Shellbot on ISPConfig website

Discussion in 'Installation/Configuration' started by timontomi, May 11, 2016.

  1. timontomi

    timontomi New Member

    Hi,
    i have problem with shellbot on ispconfig for one website. As i know this can be Backdoor.Perl.Shellbot.a
    In logs for this website i see these infos. How to block it or some solution for it ?

    Code:
    [Tue May 10 13:53:25 2016] [error] [client 91.121.254.1] --2016-05-10 13:53:25--  http://themilliononline.com/ecommerce/catalog/ext/config
    [Tue May 10 13:53:25 2016] [error] [client 91.121.254.1] Resolving themilliononline.com (themilliononline.com)...
    [Tue May 10 13:53:25 2016] [error] [client 91.121.254.1] 65.99.251.73
    [Tue May 10 13:53:25 2016] [error] [client 91.121.254.1] Connecting to themilliononline.com (themilliononline.com)|65.99.251.73|:80...
    [Tue May 10 13:53:26 2016] [error] [client 91.121.254.1] connected.
    [Tue May 10 13:53:26 2016] [error] [client 91.121.254.1] HTTP request sent, awaiting response...
    [Tue May 10 13:53:26 2016] [error] [client 91.121.254.1] 200 OK
    [Tue May 10 13:53:26 2016] [error] [client 91.121.254.1] Length: 33377 (33K) [text/plain]
    [Tue May 10 13:53:26 2016] [error] [client 91.121.254.1] Saving to: `config'
    [Tue May 10 13:53:26 2016] [error] [client 91.121.254.1]
    [Tue May 10 13:53:26 2016] [error] [client 91.121.254.1]      0K ...
    [Tue May 10 13:53:26 2016] [error] [client 91.121.254.1] ...
    [Tue May 10 13:53:26 2016] [error] [client 91.121.254.1] ...
    [Tue May 10 13:53:26 2016] [error] [client 91.121.254.1] . .
    [Tue May 10 13:53:26 2016] [error] [client 91.121.254.1] ..
    [Tue May 10 13:53:26 2016] [error] [client 91.121.254.1] .
    [Tue May 10 13:53:26 2016] [error] [client 91.121.254.1] .
    [Tue May 10 13:53:26 2016] [error] [client 91.121.254.1] ..
    [Tue May 10 13:53:26 2016] [error] [client 91.121.254.1] .
    [Tue May 10 13:53:26 2016] [error] [client 91.121.254.1] .. .
    [Tue May 10 13:53:26 2016] [error] [client 91.121.254.1] ...
    [Tue May 10 13:53:26 2016] [error] [client 91.121.254.1] ..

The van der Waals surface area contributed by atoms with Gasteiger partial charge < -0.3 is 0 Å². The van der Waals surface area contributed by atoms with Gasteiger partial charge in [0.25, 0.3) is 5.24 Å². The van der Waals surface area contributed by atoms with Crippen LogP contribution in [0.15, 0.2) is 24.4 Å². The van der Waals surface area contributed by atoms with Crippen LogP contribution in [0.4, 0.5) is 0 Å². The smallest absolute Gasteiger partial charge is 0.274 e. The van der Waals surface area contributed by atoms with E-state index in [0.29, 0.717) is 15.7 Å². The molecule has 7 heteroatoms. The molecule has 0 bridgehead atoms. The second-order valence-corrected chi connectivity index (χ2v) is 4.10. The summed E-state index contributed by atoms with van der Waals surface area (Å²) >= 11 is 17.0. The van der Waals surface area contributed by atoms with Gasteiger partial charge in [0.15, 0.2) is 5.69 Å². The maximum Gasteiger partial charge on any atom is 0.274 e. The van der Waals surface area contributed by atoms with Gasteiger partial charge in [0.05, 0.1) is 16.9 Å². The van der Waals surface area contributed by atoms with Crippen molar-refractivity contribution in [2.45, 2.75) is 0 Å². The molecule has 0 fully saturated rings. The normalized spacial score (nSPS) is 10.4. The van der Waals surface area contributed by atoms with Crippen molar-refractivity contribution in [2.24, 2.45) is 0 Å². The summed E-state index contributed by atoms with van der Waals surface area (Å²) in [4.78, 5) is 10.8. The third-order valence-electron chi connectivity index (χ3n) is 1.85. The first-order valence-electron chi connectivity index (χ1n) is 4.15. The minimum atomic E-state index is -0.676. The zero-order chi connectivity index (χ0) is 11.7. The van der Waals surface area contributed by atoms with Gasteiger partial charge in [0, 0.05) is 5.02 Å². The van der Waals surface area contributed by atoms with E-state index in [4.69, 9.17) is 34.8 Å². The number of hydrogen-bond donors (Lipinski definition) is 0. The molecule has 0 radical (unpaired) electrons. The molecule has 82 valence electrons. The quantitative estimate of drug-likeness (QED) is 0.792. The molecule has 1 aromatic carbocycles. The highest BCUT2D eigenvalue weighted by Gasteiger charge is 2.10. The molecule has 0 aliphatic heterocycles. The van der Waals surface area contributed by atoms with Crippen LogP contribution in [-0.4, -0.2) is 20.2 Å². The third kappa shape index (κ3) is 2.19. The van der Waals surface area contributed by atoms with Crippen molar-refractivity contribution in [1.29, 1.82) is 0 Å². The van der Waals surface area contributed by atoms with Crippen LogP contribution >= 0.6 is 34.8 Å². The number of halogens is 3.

[Tue May 10 13:53:26 2016] [error] [client 91.121.254.1] ...
    [Tue May 10 13:53:26 2016] [error] [client 91.121.254.1] . ..
    [Tue May 10 13:53:26 2016] [error] [client 91.121.254.1]                    100%  155K=0.2s
    [Tue May 10 13:53:26 2016] [error] [client 91.121.254.1]
    [Tue May 10 13:53:26 2016] [error] [client 91.121.254.1] 2016-05-10 13:53:26 (155 KB/s) - `config' saved [33377/33377]
    [Tue May 10 13:53:26 2016] [error] [client 91.121.254.1] 
     
  2. Jesse Norell

    Jesse Norell Active Member

    A quick do-it-yourself cleanup: start recording your login session (in your terminal program, or just run "script site-cleanup.out" or similar). take a backup of the entire site real quick for reference later.

    it looks like it saved that as filename 'config'; a 30 second glance at that script looks like it's an irc client that disguises its process name ... start by finding that, see what timestamp it has. Use lsof to see if any running processes have that file open (lsof ./config), and examine those (eg. run lsof -p ### on their pid) - see if they have any open filehandles for further stuff to dig into, and also see what network sockets are open (probably will be connected to an irc server). Look for child processes started by those, and repeat (ie. see if they have open filehandles, network sockets and/or child processes). Once you're done digging into any processes you just found, kill them and cleanup any suspect files you may have identified. Firewall off any ip addrs those processes would be connected to (and check the config script too, eg. right now it has $servidor='marijuana.school.cl', but that could surely change on the next download).

    check your webserver logs for what happened just prior to the timestamp you identified above, to try to identify what was exploited to download that 'config' script, and what ip address(es) were involved. Then look through logs again for those ip addrs, and see what else you find. You might block these ip addrs real quick (in iptables or network firewall), too.

    If you have a recent backup of your site that you suspect is clean, you could start with restoring that, then dig into the vulnerabilities used (all found above), to fix the problem. You might simply need to update website software if it's pretty clearly a known vulnerability.

    Whether you were able to restore a backup or not, you probably want to run some scans on your site to see if you find further indicators of compromise. You may need to reinstall software from clean sources, or attempt manual cleanup of files, depending on what you find. There are tools you can run on the server back-end (https://www.howtoforge.com/tutorial/how-to-scan-linux-for-malware-and-rootkits/), and tools/services which will scan from the internet side, use both types. Definitely check out ispprotect (support some of the ispconfig developers). If this happens to be a wordpress site, wordfence has a good scanner and makes some of the cleanup pretty easy (click to fix wp core and public plugins/themes).

    Also make sure your server software is up to date. Eg. the recent "imagetragick" vulnerability could do this if the website processes image files with imagemagick.
     
    Last edited: May 12, 2016

Share This Page